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West of Lake Michigan, a Culture Center, a Woodland Pattern

by David Lee on Jul 25, 2019
West of Lake Michigan, a Culture Center, a Woodland Pattern

Did you know that Milwaukee is home to a nationally - and internationally - recognized book center with the state’s largest collection of small press poetry and selections by Native American writers, and that its over 300 annual programs in the arts, from readings and literary education programs, to films, concerts, and murals, draws over 17,000 people every year from Milwaukee, the state, and throughout the nation, thus making it a neighborhood anchor in the business corridor connecting Harambee and Riverwest?

I most certainly didn’t until I met Laura Solomon and Jenny Gropp, the co-executive directors of Woodland Pattern in Riverwest, earlier today at Fuel Cafe. 

It seems like day after day, I’m learning about more and more organizations in our city like Woodland Pattern that are doing incredible and inspiring things for our city. I am just so delighted to have the opportunity to be able to share their work.  

Woodland Pattern’s goals are to promote a lifetime practice of reading and writing, to provide a forum and resource center for writers/artists in our region, and to increase and diversify the audience for contemporary literature through innovative approaches to multi-arts programming.

I was particularly inspired when they talked about their Summer Poetry Camps for kids and its effects on children, who through the program, began to heal from some significant life traumas through poetry.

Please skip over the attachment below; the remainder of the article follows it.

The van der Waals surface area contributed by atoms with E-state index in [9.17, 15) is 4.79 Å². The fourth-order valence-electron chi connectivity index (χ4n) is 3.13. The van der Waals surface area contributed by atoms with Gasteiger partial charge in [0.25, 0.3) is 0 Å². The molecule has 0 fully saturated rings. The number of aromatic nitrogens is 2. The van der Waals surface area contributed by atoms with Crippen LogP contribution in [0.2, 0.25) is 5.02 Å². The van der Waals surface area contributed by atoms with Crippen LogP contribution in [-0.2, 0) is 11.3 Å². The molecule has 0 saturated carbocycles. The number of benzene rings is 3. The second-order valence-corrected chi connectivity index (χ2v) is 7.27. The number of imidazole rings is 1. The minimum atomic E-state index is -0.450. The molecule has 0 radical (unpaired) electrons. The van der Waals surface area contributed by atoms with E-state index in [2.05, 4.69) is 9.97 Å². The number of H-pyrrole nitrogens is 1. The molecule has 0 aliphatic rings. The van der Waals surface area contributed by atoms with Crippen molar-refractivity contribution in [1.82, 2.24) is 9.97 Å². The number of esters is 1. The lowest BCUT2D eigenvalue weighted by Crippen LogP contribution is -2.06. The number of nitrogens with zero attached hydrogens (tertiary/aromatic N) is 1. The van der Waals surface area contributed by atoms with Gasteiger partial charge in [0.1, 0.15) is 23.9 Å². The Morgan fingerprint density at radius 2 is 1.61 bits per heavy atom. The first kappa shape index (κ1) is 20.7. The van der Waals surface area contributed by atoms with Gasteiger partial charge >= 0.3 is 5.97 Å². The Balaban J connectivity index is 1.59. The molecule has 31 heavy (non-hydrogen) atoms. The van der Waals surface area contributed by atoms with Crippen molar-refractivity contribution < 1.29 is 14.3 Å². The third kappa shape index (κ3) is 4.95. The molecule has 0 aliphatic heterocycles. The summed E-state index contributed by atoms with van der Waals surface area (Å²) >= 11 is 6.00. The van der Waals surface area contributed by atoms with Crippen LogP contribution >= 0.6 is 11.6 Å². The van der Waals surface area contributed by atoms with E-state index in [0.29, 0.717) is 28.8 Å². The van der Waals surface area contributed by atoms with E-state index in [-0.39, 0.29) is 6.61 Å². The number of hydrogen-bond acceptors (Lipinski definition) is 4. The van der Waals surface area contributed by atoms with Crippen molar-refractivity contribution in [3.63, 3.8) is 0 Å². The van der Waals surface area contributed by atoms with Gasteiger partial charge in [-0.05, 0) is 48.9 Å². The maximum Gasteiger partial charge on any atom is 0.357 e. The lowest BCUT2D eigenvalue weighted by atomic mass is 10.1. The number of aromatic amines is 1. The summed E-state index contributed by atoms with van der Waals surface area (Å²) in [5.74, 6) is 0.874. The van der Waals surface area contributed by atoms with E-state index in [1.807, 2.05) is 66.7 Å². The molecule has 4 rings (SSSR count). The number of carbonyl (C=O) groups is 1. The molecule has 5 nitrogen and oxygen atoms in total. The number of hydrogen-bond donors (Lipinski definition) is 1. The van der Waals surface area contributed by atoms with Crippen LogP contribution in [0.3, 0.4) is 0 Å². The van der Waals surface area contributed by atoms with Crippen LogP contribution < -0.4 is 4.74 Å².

This makes sense. Poetry helps us to express ourselves in a way that pure language itself is poorly equipped to do and this power gives unresolved emotions and hurt the words and meaning needed to be thought about, considered, and most importantly, seen.

With all that is unsaid and misunderstood in our increasingly polarized world, poetry and literature may be the necessary salve to bring us together and build understanding between people and communities. Maybe this is why the number of adults reading poetry in the United States has reached its highest rate in 15 years, with young adults making up the fastest growing group increasing from 8.7% of 18-24 year olds in 2012 to 17.5% in 2017, according to The National Endowment for the Arts. 

As a book center and arts center, the role Woodland Pattern plays as a cultural convener to build bridges and understanding, and to bring together Riverwest and Harambee, greater Milwaukee, and the nation around literature and poetry is so powerful.

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